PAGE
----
WRONG SIDE OF THE LAW: Do you know what to do if you're arrested? Knowing what the three primary types of bail are could spare you spending time in a jail cell. Image: Shutterstock
UPDATE - We've added advice including your right to request an officer's identity card as per the Criminal Procedure Act and how to behave during an arrest.
Cape Town - Arrests on South Africa's roads are not only reserved for drunk drivers and/or hijackers. Reckless driving and speeding can land you in a jail cell.
You could be on the receiving end of a phone call informing you that a friend or family member has been arrested.
Do you know what the legal process is in the event of an arrest? Do you know what options are available after an arrest or even a conviction?
You've just been arrested, what now?
Arrive Alive spoke to Adriaan Janse Van Rensburg from Phatshoane Henney Attorneys for insights into bail applications after an arrest.
The reality is that arrests are much more common than one realises and it doesn’t only happen to violent criminals, says Van Rensburg.
Read: Would you bribe a traffic cop?
Van Rensburg said: "If you are the arrested, it is always wise not to just make a statement. Often one is under stress and one’s thoughts are not always clear, in which case it is preferable not to make a statement in such circumstances.
"It's actually advisable in all instances of arrest to acquire the assistance of a criminal law specialist that can help manage the legal process best during this taxing time.
"Our law makes provision for three types of bail, namely police, prosecutor’s and court."
Read: Is there ever a good reason to skip a traffic light?
Respect the process
If pulled over, you have the right to request the officer’s identity card. If an officer does not present it, they're contravening the Criminal Procedure Act, reports Arrive Alive.
You have the right to be treated with respect contrary to horrifying examples of police brutality in SA.
If arrested, your first call should be to a lawyer and then to a family member. As Van Rensburg said, you will be monitored and what you say or do can be held against you in the event of a court trial.
Arrive Alive editor Johan Jonck said: "I would like to get the message across that we need not be confrontational and never assume the worst of the arresting officer. There are a few bad examples but most perform the critical task of removing lawless road users from our roads.
"In doing so are they're protecting you and our loved ones. Treat each other with respect and never be confrontational."
Police bail, says Van Rensburg, is usually fixed after hours by the particular police station where the arrested person is detained. Police bail is possible when a person is accused of a "less serious" charge such as common assault or theft.
This type of bail can only be fixed if the applicant has no prior criminal history or pending cases. If police bail cannot be granted, the police may, according to the law, detain you for up to 48 hours.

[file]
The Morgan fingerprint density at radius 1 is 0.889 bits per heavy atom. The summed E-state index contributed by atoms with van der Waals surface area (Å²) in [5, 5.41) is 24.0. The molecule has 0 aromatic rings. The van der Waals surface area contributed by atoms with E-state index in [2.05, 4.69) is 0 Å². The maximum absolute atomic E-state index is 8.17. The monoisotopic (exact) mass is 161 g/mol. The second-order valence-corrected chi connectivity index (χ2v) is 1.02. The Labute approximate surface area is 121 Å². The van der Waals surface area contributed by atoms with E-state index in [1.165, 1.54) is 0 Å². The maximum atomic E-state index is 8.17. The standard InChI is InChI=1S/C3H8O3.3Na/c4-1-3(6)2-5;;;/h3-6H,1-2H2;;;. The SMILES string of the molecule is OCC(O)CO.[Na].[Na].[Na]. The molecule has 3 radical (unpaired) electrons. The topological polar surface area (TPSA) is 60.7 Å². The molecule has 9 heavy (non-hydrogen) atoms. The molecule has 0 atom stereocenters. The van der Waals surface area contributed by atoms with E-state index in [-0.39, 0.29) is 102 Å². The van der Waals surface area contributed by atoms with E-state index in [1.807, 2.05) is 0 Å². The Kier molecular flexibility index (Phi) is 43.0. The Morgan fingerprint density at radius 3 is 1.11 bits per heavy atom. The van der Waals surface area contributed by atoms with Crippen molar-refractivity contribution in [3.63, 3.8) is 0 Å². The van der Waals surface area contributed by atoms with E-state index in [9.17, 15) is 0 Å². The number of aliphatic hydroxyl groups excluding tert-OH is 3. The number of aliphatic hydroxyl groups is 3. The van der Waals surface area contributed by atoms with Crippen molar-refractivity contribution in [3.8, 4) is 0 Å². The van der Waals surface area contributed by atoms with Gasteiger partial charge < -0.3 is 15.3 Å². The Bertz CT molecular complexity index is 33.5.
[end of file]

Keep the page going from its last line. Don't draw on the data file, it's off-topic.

Prosecutor’s bail is determined by police stations. This type of bail can be fixed for more serious offences (culpable homicide, assault with the intent of grievous bodily harm etc). Prosecutor’s bail may not be fixed for offences such as murder or rape.
The process is the same as police bail though a state prosecutor has to be present during bail fixing. Arrive Alive said: "A list of the particular state prosecutors and more specifically which prosecutor is on duty, can be found at your nearest Magistrate’s Court."
Van Rensburg said: "It is important to remember that the investigative officer as well as the prosecutor’s permission is required for this type of bail."
Watch: The reason why taxis disregard the law
Court bail is fixed in court in respect of any other offence.
Van Rensburg said: "In terms of South African law a person has to be brought before court within 48 hours, where the person can then apply for bail. This will be the case where police- or prosecutor’s bail had not been permitted or requested."
"The process followed during court bail is complex, seeing as there are various factors that the court has to take into account when deciding whether to grant bail or not. Factors the court needs to consider include whether the person has a fixed address, any previous offences and whether the person has any pending cases against him/her."
The state has the right to postpone any bail application for a period not exceeding seven days, which means the accused will be sent to jail until he/she can be brought before court.
The state could request a postponement for a formal bail hearing and given the congestion in SA courts, it could be that the bail application takes place at a later date.
Have you or a family member/friend been arrested for a traffic offence in South Africa? Share your experience with Wheels24.
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